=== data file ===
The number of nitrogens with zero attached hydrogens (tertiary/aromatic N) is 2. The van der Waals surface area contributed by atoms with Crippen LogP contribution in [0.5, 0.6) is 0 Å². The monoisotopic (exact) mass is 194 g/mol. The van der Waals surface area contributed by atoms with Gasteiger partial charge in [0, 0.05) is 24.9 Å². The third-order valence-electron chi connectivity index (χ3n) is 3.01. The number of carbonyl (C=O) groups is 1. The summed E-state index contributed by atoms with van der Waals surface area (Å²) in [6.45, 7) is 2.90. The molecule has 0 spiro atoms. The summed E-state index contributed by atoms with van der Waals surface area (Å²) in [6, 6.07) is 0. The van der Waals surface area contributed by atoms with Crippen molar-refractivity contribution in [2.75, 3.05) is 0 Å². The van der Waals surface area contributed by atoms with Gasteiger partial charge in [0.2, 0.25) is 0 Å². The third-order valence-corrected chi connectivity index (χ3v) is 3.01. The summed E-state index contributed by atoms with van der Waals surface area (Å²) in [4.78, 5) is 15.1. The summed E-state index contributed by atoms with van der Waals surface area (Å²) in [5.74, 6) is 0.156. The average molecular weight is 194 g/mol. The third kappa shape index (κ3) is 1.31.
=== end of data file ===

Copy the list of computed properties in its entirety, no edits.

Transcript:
The number of nitrogens with zero attached hydrogens (tertiary/aromatic N) is 2. The van der Waals surface area contributed by atoms with Crippen LogP contribution in [0.5, 0.6) is 0 Å². The monoisotopic (exact) mass is 194 g/mol. The van der Waals surface area contributed by atoms with Gasteiger partial charge in [0, 0.05) is 24.9 Å². The third-order valence-electron chi connectivity index (χ3n) is 3.01. The number of carbonyl (C=O) groups is 1. The summed E-state index contributed by atoms with van der Waals surface area (Å²) in [6.45, 7) is 2.90. The molecule has 0 spiro atoms. The summed E-state index contributed by atoms with van der Waals surface area (Å²) in [6, 6.07) is 0. The van der Waals surface area contributed by atoms with Crippen molar-refractivity contribution in [2.75, 3.05) is 0 Å². The van der Waals surface area contributed by atoms with Gasteiger partial charge in [0.2, 0.25) is 0 Å². The third-order valence-corrected chi connectivity index (χ3v) is 3.01. The summed E-state index contributed by atoms with van der Waals surface area (Å²) in [4.78, 5) is 15.1. The summed E-state index contributed by atoms with van der Waals surface area (Å²) in [5.74, 6) is 0.156. The average molecular weight is 194 g/mol. The third kappa shape index (κ3) is 1.31.